I wouldn't trust any child to set their own boundries I know teenagers who were raised with none and tbh they are really unpleasant kids and I hate saying that but it is true they are bossy entitled and selfish that sounds like most teens but I know what im on about confused

JenaiMorris Tue 12-Feb-13 12:01:23

I have a friend who once told me she practises UP and that she believed in never denying her child, but seeing as she only allowed him to snack on rice cakes whilst all around were scoffing icecream I'm not sure I believed her. He's turned out quite odd, but that could have happened anyway.

I think UP gets people's backs up because the insinuation is (or rather can be) that if you don't follow it, you're a bullying tyrant who doesn't love their child enough. A bit like BLW - if you don't do that you're shoving spoons of purée into your pour babe's mouth against their will.

JenaiMorris Tue 12-Feb-13 12:02:04

POOR babe's mouth.

Maryz Tue 12-Feb-13 12:03:50

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IneedAsockamnesty Tue 12-Feb-13 12:04:11

You don't not discipline but you do use information and education as discipline on a continuous basis.

You don't punish or reward they are both different to discipline

Maryz Tue 12-Feb-13 12:05:16

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wreckedone Tue 12-Feb-13 12:05:51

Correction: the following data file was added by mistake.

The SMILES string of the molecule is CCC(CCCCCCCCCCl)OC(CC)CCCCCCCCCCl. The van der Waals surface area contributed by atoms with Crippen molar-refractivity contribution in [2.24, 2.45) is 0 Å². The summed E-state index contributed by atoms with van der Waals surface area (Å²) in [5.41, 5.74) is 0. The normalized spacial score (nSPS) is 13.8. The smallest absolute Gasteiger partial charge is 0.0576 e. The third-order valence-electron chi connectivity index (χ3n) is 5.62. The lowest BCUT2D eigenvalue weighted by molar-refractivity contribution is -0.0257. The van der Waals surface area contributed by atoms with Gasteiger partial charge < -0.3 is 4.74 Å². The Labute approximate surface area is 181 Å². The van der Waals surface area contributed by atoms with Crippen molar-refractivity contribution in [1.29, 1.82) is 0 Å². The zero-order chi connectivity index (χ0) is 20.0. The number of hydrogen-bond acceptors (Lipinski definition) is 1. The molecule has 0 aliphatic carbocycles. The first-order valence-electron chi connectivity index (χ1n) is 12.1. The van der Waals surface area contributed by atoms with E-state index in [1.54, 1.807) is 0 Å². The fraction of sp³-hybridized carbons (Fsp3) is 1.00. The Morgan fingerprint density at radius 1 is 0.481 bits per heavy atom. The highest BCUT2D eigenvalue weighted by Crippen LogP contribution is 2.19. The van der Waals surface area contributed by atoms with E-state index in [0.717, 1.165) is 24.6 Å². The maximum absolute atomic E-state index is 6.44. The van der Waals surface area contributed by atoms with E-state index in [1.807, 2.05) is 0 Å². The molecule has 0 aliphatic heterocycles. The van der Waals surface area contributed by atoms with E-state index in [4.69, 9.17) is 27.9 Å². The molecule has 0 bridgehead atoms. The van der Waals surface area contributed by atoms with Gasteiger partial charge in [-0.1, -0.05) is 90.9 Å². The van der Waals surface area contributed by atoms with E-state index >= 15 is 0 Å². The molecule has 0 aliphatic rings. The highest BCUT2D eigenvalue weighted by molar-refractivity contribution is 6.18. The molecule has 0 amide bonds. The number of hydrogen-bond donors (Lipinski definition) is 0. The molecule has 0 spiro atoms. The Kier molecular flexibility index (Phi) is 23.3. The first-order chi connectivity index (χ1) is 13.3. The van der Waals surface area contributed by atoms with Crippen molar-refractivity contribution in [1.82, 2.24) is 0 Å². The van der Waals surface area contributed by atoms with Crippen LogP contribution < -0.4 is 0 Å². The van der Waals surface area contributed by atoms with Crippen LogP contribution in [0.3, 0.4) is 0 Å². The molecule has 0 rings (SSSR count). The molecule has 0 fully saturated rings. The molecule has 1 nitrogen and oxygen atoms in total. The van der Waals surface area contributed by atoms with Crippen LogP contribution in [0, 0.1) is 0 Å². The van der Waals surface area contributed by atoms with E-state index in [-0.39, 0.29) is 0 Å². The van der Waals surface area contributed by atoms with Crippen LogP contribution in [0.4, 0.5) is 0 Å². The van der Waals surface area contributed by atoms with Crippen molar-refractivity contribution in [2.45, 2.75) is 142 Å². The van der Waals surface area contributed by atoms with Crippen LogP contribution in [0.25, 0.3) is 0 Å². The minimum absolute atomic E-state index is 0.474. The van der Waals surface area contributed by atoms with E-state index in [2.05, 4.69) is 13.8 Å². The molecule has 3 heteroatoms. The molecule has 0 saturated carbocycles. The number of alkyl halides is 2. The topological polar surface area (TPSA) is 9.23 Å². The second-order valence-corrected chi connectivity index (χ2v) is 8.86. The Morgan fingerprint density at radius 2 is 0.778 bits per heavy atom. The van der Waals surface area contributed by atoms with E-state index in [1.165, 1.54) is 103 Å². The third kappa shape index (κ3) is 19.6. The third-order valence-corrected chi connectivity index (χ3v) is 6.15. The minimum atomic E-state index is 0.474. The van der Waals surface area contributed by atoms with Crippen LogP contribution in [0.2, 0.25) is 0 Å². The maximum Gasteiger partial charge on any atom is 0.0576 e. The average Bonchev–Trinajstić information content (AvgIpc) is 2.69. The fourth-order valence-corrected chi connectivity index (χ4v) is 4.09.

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mrsjay Tue 12-Feb-13 12:06:25

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Katnisscupcake Tue 12-Feb-13 12:07:30

I would be interested to see how/whether it is/can be continued through pre-school and school... Certainly at DD's pre-school they get gold star stickers or equivalent when they've done well at numbers/letters etc. Would those Children who have been UC parented wonder why they aren't getting one? Maybe think they haven't been good enough and therefore won't be proud of themselves? Alternatively, if they were given one, would that partially undo the UC parenting that they've been brought up with? hmm

Having said that, this post could be irrelevant as I don't know enough about it really...

Maryz Tue 12-Feb-13 12:08:59

No, no don't. That would be unfair. I only noticed it in active, but there's no point in ranting "ffs, you are a loon" at the op, she is doing her best.

I have yet to meet an unconditionalparenter who has continued into teenagerhood. Though I suppose if you had naturally and happily compliant children it might work well, maybe?

wreckedone Tue 12-Feb-13 12:09:35

All the UP'ers I know home educate so they can avoid school routines and reward/punishment systems.

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Maryz Tue 12-Feb-13 12:12:37

Yes, wewere.

I honestly don't understand how you can UP properly if you have more than one child.

Because you can't let them all self-discipline, and work to all their timetables, and allow them all to made the decisions. There must be clashes and they must all have to compromise in some way confused.

I suspect you UP your eldest and the others fit around them.